Work has to begin with classification of a priority wetland, which will ensure protection under the Wildlife Act. At present, overfishing, encroachments, illegal sewage disposal, solid waste dumping and unscientific restoration projects are major threats to lakes, all of which would become an offence if the lakes are notified. A recent study by the Madras Institute of Development Studies stated that the ecological value of all the resources of nearly 80 priority wetlands in the state is more than Rs 17,000 crore per annum. And it would need just Rs 203 crore to restore them. https://timesofindia.indiatimes.com/city/chennai/why-tamil-nadu-wetlands-are-on-a-sticky-wicket/articleshow/91137469.cms (28 April 2022)
Alien mussel species invade Ennore wetlands Eleven of 52 fishing sites in Ennore have been infested by an alien mussel species, wiping out valuable fisher resources like locally prevalent yellow clams (manja matti) and green mussels (pachai aazhi). Identified as ‘Mytella strigata’ or Charru mussels native to South America the mussels threaten to spread their tentacles into the ecologically sensitive Pulicat lake, which attracts migratory birds annually.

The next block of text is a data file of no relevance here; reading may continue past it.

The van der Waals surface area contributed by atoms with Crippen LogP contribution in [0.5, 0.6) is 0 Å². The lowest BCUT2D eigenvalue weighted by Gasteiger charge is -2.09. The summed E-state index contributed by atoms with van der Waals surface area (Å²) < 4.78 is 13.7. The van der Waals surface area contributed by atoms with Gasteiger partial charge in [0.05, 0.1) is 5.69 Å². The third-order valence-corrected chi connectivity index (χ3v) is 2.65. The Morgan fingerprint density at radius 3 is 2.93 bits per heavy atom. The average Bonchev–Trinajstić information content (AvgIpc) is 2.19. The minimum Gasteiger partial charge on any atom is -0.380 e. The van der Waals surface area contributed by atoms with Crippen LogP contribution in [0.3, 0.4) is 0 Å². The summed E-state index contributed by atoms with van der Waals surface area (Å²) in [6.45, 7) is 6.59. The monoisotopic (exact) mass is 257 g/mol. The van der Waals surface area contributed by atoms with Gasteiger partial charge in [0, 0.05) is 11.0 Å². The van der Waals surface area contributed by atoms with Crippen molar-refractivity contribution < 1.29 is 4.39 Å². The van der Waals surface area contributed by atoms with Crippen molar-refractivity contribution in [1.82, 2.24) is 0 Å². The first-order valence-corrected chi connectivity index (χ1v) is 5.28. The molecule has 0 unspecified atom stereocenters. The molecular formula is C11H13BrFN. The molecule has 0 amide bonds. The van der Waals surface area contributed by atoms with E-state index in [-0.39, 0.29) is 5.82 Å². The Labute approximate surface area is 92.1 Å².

The mussels have now spread & carpeted over 6 km of the river bed, preventing prawns from grazing or burying themselves in the river sediment. Fishers and activists suspect unchecked discharge of ballast waters from ships visiting the Kattupalli ports may have resulted in the spread. Responding to this allegation, Tamil Nadu State Wetland Authority Deepak Srivastava said the wetland catchment and drainage system need to be studied to fix accountability. “An integrated management plan will be prepared to address the livelihood loss.”
A few years ago, Kerala too reported damage due to the spread of this species. Surveys found the presence of the Charru mussel in the state’s backwaters, including Kadinamkulam, Paravur & Ponnani. Gradually, Ashtamudi Lake a Ramsar site in Kollam was deemed the worst hit. Here, the mussel replaced the Asian green mussel & the oyster ‘Magallana bilineata’. https://www.newindianexpress.com/states/tamil-nadu/2022/dec/28/alien-mussel-species-invade-ennore-wetlands-fishers-livelihood-on-line-in-tamil-nadu-2532387.html (28 Dec 2022)
6. Jammu & Kashmir Wetlands shrunk by 2372 kanal in 10 years: GoI report Over 120 ha (2373 kanal) of wetland were lost in J&K between 2006-07 and 2017-18, according to a report by the Ministry of Statistics and Programme Implementation-GoI. The total number of wetlands decreased from 404 in 2006-07 to 403 in 2017-18. The total area of wetlands came down from 1,64,230 ha in 2006-07 to 1,64,110 ha in 2017-18. The main factors are excessive habitat destruction, pollution & human interference. https://www.greaterkashmir.com/todays-paper/front-page/jk-wetlands-shrunk-by-2372-kanal-in-10-years-goi-report (9 Oct. 2022)
Dal Lake faces existential threat The lake is facing an existential crisis and witnessing illegal construction, an investigation found out. The govt has failed to stop these illegal constructions. Although the govt has been saying that there is no encroachment in the water body, the situation on the ground is entirely different.